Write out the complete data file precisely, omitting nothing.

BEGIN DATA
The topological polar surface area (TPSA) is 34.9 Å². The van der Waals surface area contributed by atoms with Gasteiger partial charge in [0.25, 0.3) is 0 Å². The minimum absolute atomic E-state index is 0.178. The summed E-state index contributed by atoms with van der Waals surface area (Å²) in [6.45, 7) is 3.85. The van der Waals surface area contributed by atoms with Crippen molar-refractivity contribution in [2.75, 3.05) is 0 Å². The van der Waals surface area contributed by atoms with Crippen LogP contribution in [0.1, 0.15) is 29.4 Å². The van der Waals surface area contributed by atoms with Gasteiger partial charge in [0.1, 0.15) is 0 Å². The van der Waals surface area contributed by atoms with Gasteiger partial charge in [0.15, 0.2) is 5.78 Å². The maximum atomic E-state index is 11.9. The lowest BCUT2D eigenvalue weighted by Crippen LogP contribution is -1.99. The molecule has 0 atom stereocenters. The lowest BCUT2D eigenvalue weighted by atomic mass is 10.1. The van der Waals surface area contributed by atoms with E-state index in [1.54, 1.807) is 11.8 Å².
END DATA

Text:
The topological polar surface area (TPSA) is 34.9 Å². The van der Waals surface area contributed by atoms with Gasteiger partial charge in [0.25, 0.3) is 0 Å². The minimum absolute atomic E-state index is 0.178. The summed E-state index contributed by atoms with van der Waals surface area (Å²) in [6.45, 7) is 3.85. The van der Waals surface area contributed by atoms with Crippen molar-refractivity contribution in [2.75, 3.05) is 0 Å². The van der Waals surface area contributed by atoms with Crippen LogP contribution in [0.1, 0.15) is 29.4 Å². The van der Waals surface area contributed by atoms with Gasteiger partial charge in [0.1, 0.15) is 0 Å². The van der Waals surface area contributed by atoms with Gasteiger partial charge in [0.15, 0.2) is 5.78 Å². The maximum atomic E-state index is 11.9. The lowest BCUT2D eigenvalue weighted by Crippen LogP contribution is -1.99. The molecule has 0 atom stereocenters. The lowest BCUT2D eigenvalue weighted by atomic mass is 10.1. The van der Waals surface area contributed by atoms with E-state index in [1.54, 1.807) is 11.8 Å².